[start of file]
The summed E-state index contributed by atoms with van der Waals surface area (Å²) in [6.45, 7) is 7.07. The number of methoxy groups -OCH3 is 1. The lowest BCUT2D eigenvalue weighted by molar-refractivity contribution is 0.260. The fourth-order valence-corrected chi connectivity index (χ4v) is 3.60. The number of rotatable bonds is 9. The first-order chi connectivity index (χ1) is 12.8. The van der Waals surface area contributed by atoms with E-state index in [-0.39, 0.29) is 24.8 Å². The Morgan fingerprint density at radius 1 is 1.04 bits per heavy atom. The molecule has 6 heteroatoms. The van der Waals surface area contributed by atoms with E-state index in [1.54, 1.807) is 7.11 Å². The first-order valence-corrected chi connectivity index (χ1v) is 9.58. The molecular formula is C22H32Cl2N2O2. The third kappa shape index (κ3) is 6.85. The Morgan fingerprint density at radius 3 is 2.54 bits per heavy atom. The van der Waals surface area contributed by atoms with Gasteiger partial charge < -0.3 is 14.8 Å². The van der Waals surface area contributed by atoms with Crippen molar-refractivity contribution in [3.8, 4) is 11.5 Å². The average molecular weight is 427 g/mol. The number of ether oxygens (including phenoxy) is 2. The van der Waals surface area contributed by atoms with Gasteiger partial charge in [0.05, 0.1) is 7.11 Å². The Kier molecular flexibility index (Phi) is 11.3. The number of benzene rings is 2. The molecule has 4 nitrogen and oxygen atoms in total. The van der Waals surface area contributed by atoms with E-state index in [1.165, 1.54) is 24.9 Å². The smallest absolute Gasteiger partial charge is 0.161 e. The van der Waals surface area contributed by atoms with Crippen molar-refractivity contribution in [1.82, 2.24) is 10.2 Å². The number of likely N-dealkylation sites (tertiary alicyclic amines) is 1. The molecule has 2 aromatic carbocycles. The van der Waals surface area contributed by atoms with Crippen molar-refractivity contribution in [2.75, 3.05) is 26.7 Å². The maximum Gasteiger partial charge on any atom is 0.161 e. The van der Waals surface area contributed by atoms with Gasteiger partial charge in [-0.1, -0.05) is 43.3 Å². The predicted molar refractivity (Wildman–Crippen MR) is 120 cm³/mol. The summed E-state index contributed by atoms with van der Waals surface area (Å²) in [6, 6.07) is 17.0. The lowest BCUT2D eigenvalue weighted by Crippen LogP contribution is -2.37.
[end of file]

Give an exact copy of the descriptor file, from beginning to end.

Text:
The summed E-state index contributed by atoms with van der Waals surface area (Å²) in [6.45, 7) is 7.07. The number of methoxy groups -OCH3 is 1. The lowest BCUT2D eigenvalue weighted by molar-refractivity contribution is 0.260. The fourth-order valence-corrected chi connectivity index (χ4v) is 3.60. The number of rotatable bonds is 9. The first-order chi connectivity index (χ1) is 12.8. The van der Waals surface area contributed by atoms with E-state index in [-0.39, 0.29) is 24.8 Å². The Morgan fingerprint density at radius 1 is 1.04 bits per heavy atom. The molecule has 6 heteroatoms. The van der Waals surface area contributed by atoms with E-state index in [1.54, 1.807) is 7.11 Å². The first-order valence-corrected chi connectivity index (χ1v) is 9.58. The molecular formula is C22H32Cl2N2O2. The third kappa shape index (κ3) is 6.85. The Morgan fingerprint density at radius 3 is 2.54 bits per heavy atom. The van der Waals surface area contributed by atoms with Gasteiger partial charge < -0.3 is 14.8 Å². The van der Waals surface area contributed by atoms with Crippen molar-refractivity contribution in [3.8, 4) is 11.5 Å². The average molecular weight is 427 g/mol. The number of ether oxygens (including phenoxy) is 2. The van der Waals surface area contributed by atoms with Gasteiger partial charge in [0.05, 0.1) is 7.11 Å². The Kier molecular flexibility index (Phi) is 11.3. The number of benzene rings is 2. The molecule has 4 nitrogen and oxygen atoms in total. The van der Waals surface area contributed by atoms with E-state index in [1.165, 1.54) is 24.9 Å². The smallest absolute Gasteiger partial charge is 0.161 e. The van der Waals surface area contributed by atoms with Crippen molar-refractivity contribution in [1.82, 2.24) is 10.2 Å². The number of likely N-dealkylation sites (tertiary alicyclic amines) is 1. The molecule has 2 aromatic carbocycles. The van der Waals surface area contributed by atoms with Crippen molar-refractivity contribution in [2.75, 3.05) is 26.7 Å². The maximum Gasteiger partial charge on any atom is 0.161 e. The van der Waals surface area contributed by atoms with Gasteiger partial charge in [-0.1, -0.05) is 43.3 Å². The predicted molar refractivity (Wildman–Crippen MR) is 120 cm³/mol. The summed E-state index contributed by atoms with van der Waals surface area (Å²) in [6, 6.07) is 17.0. The lowest BCUT2D eigenvalue weighted by Crippen LogP contribution is -2.37.